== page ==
When a mechanical switch is flipped/pressed, the metal contacts inside may not open or close cleanly. In the microseconds before the switch achieves a good solid connection, the switch's contacts may "bounce" against each other, turning the switch on and off in rapid succession. The result of closing a pushbutton switch is shown below on an oscilloscope:
Even though the bounce only lasted milliseconds, a microprocessor is fast enough to tell the difference, and it will think that the switch was pressed twice when it was actually only pressed once.
We can remedy this problem by debouncing the switch. There are many ways to do this with both hardware and software, such as using a flip-flop to "latch" the signal, using a capacitor to "absorb" the bounces, or programming the software to ignore the bounces.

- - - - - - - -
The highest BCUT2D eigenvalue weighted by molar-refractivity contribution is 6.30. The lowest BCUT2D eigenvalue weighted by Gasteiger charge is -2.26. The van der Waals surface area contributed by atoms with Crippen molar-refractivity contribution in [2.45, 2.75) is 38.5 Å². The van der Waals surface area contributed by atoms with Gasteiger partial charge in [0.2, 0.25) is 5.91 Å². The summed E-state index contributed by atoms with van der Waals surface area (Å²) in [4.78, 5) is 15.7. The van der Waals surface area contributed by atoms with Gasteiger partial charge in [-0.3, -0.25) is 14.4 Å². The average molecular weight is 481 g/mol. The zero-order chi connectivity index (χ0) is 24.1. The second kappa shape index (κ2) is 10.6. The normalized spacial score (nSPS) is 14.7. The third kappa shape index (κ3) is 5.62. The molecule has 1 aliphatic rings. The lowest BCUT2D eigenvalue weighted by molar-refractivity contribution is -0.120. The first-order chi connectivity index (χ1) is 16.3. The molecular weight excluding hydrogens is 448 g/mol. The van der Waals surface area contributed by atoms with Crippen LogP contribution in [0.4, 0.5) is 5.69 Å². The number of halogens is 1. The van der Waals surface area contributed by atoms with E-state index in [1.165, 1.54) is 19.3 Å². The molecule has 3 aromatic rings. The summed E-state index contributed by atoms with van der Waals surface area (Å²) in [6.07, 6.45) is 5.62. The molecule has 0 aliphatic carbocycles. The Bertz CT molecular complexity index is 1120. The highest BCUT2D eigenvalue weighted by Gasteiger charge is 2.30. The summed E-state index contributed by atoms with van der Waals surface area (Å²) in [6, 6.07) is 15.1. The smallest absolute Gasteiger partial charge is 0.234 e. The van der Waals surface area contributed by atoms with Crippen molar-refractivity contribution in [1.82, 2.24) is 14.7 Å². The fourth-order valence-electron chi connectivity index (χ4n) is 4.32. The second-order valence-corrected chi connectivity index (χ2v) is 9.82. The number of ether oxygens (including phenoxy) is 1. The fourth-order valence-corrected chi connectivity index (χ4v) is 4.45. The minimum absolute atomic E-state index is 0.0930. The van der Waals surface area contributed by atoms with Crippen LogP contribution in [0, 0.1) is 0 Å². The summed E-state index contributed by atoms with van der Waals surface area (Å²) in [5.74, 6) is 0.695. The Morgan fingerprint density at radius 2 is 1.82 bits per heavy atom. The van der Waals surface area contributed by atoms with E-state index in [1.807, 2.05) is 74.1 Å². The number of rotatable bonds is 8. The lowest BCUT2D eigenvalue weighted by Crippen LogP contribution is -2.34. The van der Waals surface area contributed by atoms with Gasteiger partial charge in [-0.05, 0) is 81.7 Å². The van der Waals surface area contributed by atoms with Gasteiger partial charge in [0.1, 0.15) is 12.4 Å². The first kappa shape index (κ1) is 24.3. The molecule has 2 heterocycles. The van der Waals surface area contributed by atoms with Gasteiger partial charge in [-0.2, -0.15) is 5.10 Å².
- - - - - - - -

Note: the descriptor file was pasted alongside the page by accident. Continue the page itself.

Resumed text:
Below is a simple circuit for debouncing a switch for digital logic. When the switch is closed, the voltage is pulled down through the switch, and when the switch is open, the output voltage is pulled high through the resistor. The resistor also prevents a short circuit when the switch is closed. The capacitor "absorbs" the bounces when the switch changes states. Keep in mind that this circuit will cause a short delay in switching because the capacitor takes time to charge through the resistor. The delay can be adjusted by varying the values of the capacitor and resistor, but if the resistor is too small, it may not be sufficient to absorb the bounces.
There is one problem: the capacitor exhibits a curve when charging, and parts of this curve will fall in the region where a logic chip is undecided whether to treat it as a high or low. To fix this, a Schmitt trigger is added to the output.
Without Schmitt trigger:
With Schmitt trigger:
Remeber that the 7414 Schmitt trigger will invert the signal.